admiral

noun
ad·​mi·​ral | \ ˈad-m(ə-)rəl How to pronounce admiral (audio) \

Definition of admiral

1 archaic : the commander in chief of a navy
b : a commissioned officer in the navy or coast guard who ranks above a vice admiral and whose insignia is four stars — compare general
3 archaic : flagship
4 : any of several brightly colored nymphalid butterflies — compare red admiral

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It is a curiosity of history that the word admiral has its source in Arabic, the language of a desert people who acquired their seafaring skills after the great expansion of Islam in the seventh century. As the name for a Muslim chieftain, the Arabic word amir appears as a loanword in medieval Latin documents in spellings such as amiratus, admirandus, and admirallus. These words display a variety of suffixes and an added d, through confusion with the Latin verb admirari, “to admire.” The ending -allus is probably from the Arabic article al, which actually belongs to the following word in phrases such as amir al-‘ali, “supreme commander.” The application of admirallus to a commander of a fleet originated in 12th-century Sicily, was adopted by the Genoese, and then spread to countries throughout western Europe, including France and England.

Examples of admiral in a Sentence

Recent Examples on the Web Looking tough as nails, Harris plays a drone-loving admiral who shuts down Cruise's jet program. Bryan Alexander, USA TODAY, 26 Aug. 2021 There would be no hearings that afternoon; the general and the admiral would have to come back another day. Margaret Talbot, The New Yorker, 11 Aug. 2021 The admiral in command of the prison took over in May 2019 and, unlike his predecessors, has never met a reporter there or permitted representatives of the media to visit the prison zone, which for years was a regular occurrence. New York Times, 3 May 2021 There would be no hearings that afternoon; the general and the admiral would have to come back another day. Margaret Talbot, The New Yorker, 11 Aug. 2021 As the report notes, not one of the five-star naval leaders of World War II could have made admiral in today’s woke Navy. WSJ, 18 July 2021 There would be no hearings that afternoon; the general and the admiral would have to come back another day. Richard Brody, The New Yorker, 5 Aug. 2021 In March, the admiral in charge of U.S. forces in the Indo-Pacific region said the accumulation of Chinese power was such that Beijing may move against the island in six years to a decade. Michael R. Gordon, WSJ, 9 June 2021 The admiral got the full treatment: the cellblock, the dank basement cells, the old fortifications, prison industry sites, the lighthouse, the natural history, the weather, the water currents, the works. Carl Nolte, San Francisco Chronicle, 22 May 2021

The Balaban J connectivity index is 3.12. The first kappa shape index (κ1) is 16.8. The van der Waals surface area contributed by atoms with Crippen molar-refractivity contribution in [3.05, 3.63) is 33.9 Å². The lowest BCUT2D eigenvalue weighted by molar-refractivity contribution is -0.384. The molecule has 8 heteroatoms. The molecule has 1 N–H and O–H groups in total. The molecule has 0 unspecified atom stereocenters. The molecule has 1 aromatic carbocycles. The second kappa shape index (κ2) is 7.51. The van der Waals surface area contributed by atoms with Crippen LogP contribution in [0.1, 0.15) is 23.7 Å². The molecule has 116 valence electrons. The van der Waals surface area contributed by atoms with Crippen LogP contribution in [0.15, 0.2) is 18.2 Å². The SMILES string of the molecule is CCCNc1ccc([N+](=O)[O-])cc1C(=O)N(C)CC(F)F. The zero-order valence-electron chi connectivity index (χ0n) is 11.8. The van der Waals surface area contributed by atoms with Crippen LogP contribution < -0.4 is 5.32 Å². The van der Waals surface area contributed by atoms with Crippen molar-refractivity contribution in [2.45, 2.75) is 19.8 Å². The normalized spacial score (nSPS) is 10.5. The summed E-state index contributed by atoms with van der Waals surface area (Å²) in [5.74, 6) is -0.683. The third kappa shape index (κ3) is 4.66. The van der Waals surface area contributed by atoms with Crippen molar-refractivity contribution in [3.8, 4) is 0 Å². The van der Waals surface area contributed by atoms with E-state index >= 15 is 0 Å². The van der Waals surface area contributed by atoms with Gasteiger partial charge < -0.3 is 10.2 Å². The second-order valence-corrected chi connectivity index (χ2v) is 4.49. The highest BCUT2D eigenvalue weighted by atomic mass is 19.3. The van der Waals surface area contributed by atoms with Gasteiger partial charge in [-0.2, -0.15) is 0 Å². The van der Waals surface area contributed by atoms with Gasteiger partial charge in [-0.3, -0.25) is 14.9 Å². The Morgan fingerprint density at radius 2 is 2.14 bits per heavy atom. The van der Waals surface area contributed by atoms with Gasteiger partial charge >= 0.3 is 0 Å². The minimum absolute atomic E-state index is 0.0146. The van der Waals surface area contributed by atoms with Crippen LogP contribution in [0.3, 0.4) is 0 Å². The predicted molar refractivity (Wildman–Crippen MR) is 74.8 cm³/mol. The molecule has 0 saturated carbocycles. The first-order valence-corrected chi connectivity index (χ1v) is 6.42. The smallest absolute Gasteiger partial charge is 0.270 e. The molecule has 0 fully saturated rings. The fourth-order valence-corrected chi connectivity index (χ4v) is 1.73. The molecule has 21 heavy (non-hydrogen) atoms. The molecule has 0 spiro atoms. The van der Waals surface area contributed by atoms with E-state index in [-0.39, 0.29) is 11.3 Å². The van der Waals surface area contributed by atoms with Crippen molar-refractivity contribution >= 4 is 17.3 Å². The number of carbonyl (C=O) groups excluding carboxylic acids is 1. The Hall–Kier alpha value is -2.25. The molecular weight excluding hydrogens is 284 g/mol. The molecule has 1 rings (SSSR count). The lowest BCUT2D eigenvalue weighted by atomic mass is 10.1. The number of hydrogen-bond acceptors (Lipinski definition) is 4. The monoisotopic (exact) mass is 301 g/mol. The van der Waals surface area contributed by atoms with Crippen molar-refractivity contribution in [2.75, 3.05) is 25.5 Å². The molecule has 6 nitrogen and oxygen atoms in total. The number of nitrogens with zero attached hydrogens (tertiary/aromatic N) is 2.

These example sentences are selected automatically from various online news sources to reflect current usage of the word 'admiral.' Views expressed in the examples do not represent the opinion of Merriam-Webster or its editors. Send us feedback.

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First Known Use of admiral

15th century, in the meaning defined at sense 1

History and Etymology for admiral

Middle English admirail, admiral, amiral "emir, Saracen chieftain, naval commander," borrowed from Anglo-French, borrowed from Medieval Latin admiralis, admirallus, amiralius, borrowed from Arabic amīr-al- "commander of the," in such phrases as amīr-al-baḥr "commander of the sea" (initial adm- for am- probably by association with Latin admīrārī "to admire")

Note: From the 9th century, the Arabic word amīr, "commander," appears in Medieval Latin documents with a variety of suffixal formations, as amiratus, admirandus, and admirallus; the ending -allus in the latter form has usually been construed as the Arabic definite article al, which belongs to the following word in collocations such as amīr al-'alī, "supreme commander." The more specific application of admirallus to the commander of a fleet originated in 12th-century Norman-ruled Sicily.

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The first known use of admiral was in the 15th century

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Dictionary Entries Near admiral

admirable

admiral

admiral's mast

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Last Updated

27 Sep 2021

Cite this Entry

“Admiral.” Merriam-Webster.com Dictionary, Merriam-Webster, https://www.merriam-webster.com/dictionary/admiral. Accessed 19 Oct. 2021.

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More Definitions for admiral

admiral

noun

English Language Learners Definition of admiral

: a high-ranking officer in the navy

admiral

noun
ad·​mi·​ral | \ ˈad-mə-rəl How to pronounce admiral (audio) , -mrəl \

Kids Definition of admiral

: a commissioned officer in the navy or coast guard ranking above a vice admiral

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